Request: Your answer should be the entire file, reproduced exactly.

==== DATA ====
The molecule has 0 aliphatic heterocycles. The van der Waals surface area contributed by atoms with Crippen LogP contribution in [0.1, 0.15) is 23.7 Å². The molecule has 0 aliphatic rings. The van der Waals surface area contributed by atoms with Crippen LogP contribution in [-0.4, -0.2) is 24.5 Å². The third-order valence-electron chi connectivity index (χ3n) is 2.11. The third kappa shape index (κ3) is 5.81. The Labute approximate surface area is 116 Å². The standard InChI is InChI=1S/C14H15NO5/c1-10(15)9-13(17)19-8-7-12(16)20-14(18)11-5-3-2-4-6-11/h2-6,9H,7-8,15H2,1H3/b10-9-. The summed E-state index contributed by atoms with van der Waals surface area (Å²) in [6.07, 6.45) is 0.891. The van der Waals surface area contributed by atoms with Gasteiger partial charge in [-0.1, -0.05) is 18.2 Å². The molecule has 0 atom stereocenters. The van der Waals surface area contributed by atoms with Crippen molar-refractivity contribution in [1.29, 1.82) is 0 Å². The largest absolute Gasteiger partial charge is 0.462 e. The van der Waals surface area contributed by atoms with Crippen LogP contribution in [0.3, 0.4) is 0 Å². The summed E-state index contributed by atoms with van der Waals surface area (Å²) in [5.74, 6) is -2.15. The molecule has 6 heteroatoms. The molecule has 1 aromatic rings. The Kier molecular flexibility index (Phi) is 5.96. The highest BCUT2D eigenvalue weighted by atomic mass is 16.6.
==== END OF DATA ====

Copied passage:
The molecule has 0 aliphatic heterocycles. The van der Waals surface area contributed by atoms with Crippen LogP contribution in [0.1, 0.15) is 23.7 Å². The molecule has 0 aliphatic rings. The van der Waals surface area contributed by atoms with Crippen LogP contribution in [-0.4, -0.2) is 24.5 Å². The third-order valence-electron chi connectivity index (χ3n) is 2.11. The third kappa shape index (κ3) is 5.81. The Labute approximate surface area is 116 Å². The standard InChI is InChI=1S/C14H15NO5/c1-10(15)9-13(17)19-8-7-12(16)20-14(18)11-5-3-2-4-6-11/h2-6,9H,7-8,15H2,1H3/b10-9-. The summed E-state index contributed by atoms with van der Waals surface area (Å²) in [6.07, 6.45) is 0.891. The van der Waals surface area contributed by atoms with Gasteiger partial charge in [-0.1, -0.05) is 18.2 Å². The molecule has 0 atom stereocenters. The van der Waals surface area contributed by atoms with Crippen molar-refractivity contribution in [1.29, 1.82) is 0 Å². The largest absolute Gasteiger partial charge is 0.462 e. The van der Waals surface area contributed by atoms with Crippen LogP contribution in [0.3, 0.4) is 0 Å². The summed E-state index contributed by atoms with van der Waals surface area (Å²) in [5.74, 6) is -2.15. The molecule has 6 heteroatoms. The molecule has 1 aromatic rings. The Kier molecular flexibility index (Phi) is 5.96. The highest BCUT2D eigenvalue weighted by atomic mass is 16.6.